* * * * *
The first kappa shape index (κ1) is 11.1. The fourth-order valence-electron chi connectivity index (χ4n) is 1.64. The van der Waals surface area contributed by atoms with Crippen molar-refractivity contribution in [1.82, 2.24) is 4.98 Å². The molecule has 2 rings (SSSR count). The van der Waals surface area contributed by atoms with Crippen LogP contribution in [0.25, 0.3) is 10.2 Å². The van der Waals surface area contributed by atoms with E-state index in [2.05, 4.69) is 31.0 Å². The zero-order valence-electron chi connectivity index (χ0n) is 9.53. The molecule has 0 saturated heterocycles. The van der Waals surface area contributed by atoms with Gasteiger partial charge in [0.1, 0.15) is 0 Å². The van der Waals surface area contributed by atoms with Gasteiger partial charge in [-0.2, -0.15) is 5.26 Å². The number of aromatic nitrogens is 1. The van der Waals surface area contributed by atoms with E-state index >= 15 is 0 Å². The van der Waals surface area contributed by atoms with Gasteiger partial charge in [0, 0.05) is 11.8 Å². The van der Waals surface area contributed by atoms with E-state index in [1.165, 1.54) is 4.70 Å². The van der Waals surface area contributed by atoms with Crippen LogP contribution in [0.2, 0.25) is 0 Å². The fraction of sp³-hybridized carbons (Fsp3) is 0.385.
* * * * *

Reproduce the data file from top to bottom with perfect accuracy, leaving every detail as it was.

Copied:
The first kappa shape index (κ1) is 11.1. The fourth-order valence-electron chi connectivity index (χ4n) is 1.64. The van der Waals surface area contributed by atoms with Crippen molar-refractivity contribution in [1.82, 2.24) is 4.98 Å². The molecule has 2 rings (SSSR count). The van der Waals surface area contributed by atoms with Crippen LogP contribution in [0.25, 0.3) is 10.2 Å². The van der Waals surface area contributed by atoms with E-state index in [2.05, 4.69) is 31.0 Å². The zero-order valence-electron chi connectivity index (χ0n) is 9.53. The molecule has 0 saturated heterocycles. The van der Waals surface area contributed by atoms with Gasteiger partial charge in [0.1, 0.15) is 0 Å². The van der Waals surface area contributed by atoms with Gasteiger partial charge in [-0.2, -0.15) is 5.26 Å². The number of aromatic nitrogens is 1. The van der Waals surface area contributed by atoms with E-state index >= 15 is 0 Å². The van der Waals surface area contributed by atoms with Gasteiger partial charge in [0, 0.05) is 11.8 Å². The van der Waals surface area contributed by atoms with E-state index in [1.165, 1.54) is 4.70 Å². The van der Waals surface area contributed by atoms with Crippen LogP contribution in [0.2, 0.25) is 0 Å². The fraction of sp³-hybridized carbons (Fsp3) is 0.385.